Proposed JTS Special Issue: Disproportionate Trauma, Stress, and Adversities as a Pathway to Health Disparities Among Disenfranchised Groups Globally
Guest Co-Editors: Maureen A. Allwood, ISTSS Board Member, and Julian Ford, ISTSS Past President
Globally, low-income and disenfranchised groups are disproportionately exposed to traumatic events, severe stressors and extreme adversities (Anderson & Stevenson, 2019; Armes et al., 2019; Awad, Kia-Keating, & Amer, 2019; Comas-Diaz, Hall, & Neville, 2019; de Jong et al., 2015; Fazel & Betancourt, 2018; Shea et al., 2019; Skewes & Blume, 2019; Williams, Lawrence, & Davis, 2019). The aftermath of natural disasters, the effects of political conflict and forced displacement, and the impact of exposure to community violence are examples of situations that might be most taxing to communities that lack resources and power. Additionally, occurrences of mass violence and hate-based violence are on the rise around the world and may also target vulnerable populations. The effects of such traumas and the lingering stress and adversities may manifest through behavioral and physical health symptoms, problems in interpersonal and school/work functioning, and the breakdown of key relationships and societal structures.
To further knowledge regarding how disproportionate stress and trauma might be anchored to disproportionate burden of negative health risk and outcomes globally, we are seeking original manuscripts for a proposed special issue of the Journal of Traumatic Stress, the official journal of the International Society of Traumatic Stress Studies. To assess the feasibility of this special issue, the guest editors would like to conduct an initial review of manuscripts that focus on a wide range of traumas, stressors, adversities and stress syndromes, as well as a range of impacted populations from around the globe. Empirical studies or systematic reviews on racial and ethnic bias and gender- or identity-based adversities in relation to health disparities, disproportionate exposure to specific types of traumas or adversities, racial or ethnoculturally-based violence and trauma, historical trauma and multigenerational legacies of trauma, immigrant and refugee trauma exposure and health, hate-based violence, disparities in access to prevention and recovery services, and the nature and costs of culture-based and identity-based strengths and resilience are a few topics of interest.
For full consideration for this proposed special issue, a letter of intention to submit and/or a manuscript draft should be received no later than March 15, 2020. Letters of intention and manuscripts should be first submitted to the guest co-editors, Dr. Maureen Allwood and Dr. Julian Ford. After a brief review of potential contributions, the guest editors will put together a full and detailed proposal for this special issue, which will be submitted for approval by the journal editor. Once the proposal is approved, authors with ideas for manuscripts that are a good fit with the intention of the special issue will be invited to submit their work for a full journal review. Please note that an invitation to submit an article for consideration for the special issue is not a guarantee of acceptance; all submissions to JTS must undergo independent peer review and acceptance is contingent upon a positive outcome of the review. Prospective contributors who wish to confer with the co-editors before submitting in order to determine the potential fit of their work to the themes of this special issue should contact the guest editors at the emails provided above.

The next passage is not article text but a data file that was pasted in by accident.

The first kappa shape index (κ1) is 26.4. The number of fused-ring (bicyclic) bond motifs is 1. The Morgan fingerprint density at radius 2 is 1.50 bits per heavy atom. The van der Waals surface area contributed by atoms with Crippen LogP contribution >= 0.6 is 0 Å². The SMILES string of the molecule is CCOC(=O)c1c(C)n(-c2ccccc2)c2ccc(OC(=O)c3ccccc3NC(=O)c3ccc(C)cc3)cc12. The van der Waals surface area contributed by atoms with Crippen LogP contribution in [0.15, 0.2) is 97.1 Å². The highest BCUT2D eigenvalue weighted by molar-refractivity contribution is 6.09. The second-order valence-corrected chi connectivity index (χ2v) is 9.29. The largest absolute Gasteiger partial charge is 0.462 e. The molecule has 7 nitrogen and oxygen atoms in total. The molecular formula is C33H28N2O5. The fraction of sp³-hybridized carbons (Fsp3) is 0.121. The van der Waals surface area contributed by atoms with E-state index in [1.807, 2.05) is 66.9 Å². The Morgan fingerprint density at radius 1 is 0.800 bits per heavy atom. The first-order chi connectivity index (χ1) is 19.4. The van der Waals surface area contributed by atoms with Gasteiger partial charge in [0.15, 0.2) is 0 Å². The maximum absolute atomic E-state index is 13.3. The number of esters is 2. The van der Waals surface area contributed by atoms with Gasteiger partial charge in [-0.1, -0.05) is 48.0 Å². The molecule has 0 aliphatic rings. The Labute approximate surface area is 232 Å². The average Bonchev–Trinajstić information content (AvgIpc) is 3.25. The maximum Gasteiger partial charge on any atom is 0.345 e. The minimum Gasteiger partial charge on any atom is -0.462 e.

Manuscript style should follow the Journal of Traumatic Stress Author Guidelines including use of APA 6th edition format, and should not exceed a maximum of 30 double-spaced pages inclusive of text, references, tables, and figures.
Anderson, R. E., & Stevenson, H. C. (2019). RECASTing racial stress and trauma: Theorizing the healing potential of racial socialization in families. American Psychologist, 74(1), 63-75. doi:10.1037/amp0000392
Armes, S. E., Seponski, D. M., Kao, S., Khann, S., Lahar, C. J., Bryant, C. M., . . . Schunert, T. (2019). Exploring Contextual Trauma in Cambodia: A Sociointerpersonal Perspective on Posttraumatic Stress Disorder. Journal ofTraumatic Stress, 32(1), 97-107. doi:10.1002/jts.22365
Awad, G. H., Kia-Keating, M., & Amer, M. M. (2019). A model of cumulative racial-ethnic trauma among Americans of Middle Eastern and North African (MENA) descent. American Psychologist, 74(1), 76-87. doi:10.1037/amp0000344
Comas-Diaz, L., Hall, G. N., & Neville, H. A. (2019). Racial trauma: Theory, research, and healing: Introduction to the special issue. American Psychologist, 74(1), 1-5. doi:10.1037/amp0000442
de Jong, J. T., Berckmoes, L. H., Kohrt, B. A., Song, S. J., Tol, W. A., & Reis, R. (2015). A public health approach to address the mental health burden of youth in situations of political violence and humanitarian emergencies. Curr Psychiatry Rep, 17(7), 60. doi:10.1007/s11920-015-0590-0
Fazel, M., & Betancourt, T. S. (2018). Preventive mental health interventions for refugee children and adolescents in high-income settings. Lancet Child & Adolescent Health, 2(2), 121-132. doi:10.1016/S2352-4642(17)30147-5
Shea, H., Mosley-Howard, G. S., Baldwin, D., Ironstrack, G., Rousmaniere, K., & Schroer, J. E. (2019). Cultural revitalization as a restorative process to combat racial and cultural trauma and promote living well. Cultural Diversity & Ethnic Minority Psychology. doi:10.1037/cdp0000250
Skewes, M. C., & Blume, A. W. (2019). Understanding the link between racial trauma and substance use among American Indians. American Psychologist, 74(1), 88-100. doi:10.1037/amp0000331
Williams, D. R., Lawrence, J. A., & Davis, B. A. (2019). Racism and Health: Evidence and Needed Research. Annu Rev Public Health, 40, 14.11-14.21. doi:10.1146/annurev-publhealth-040218-043750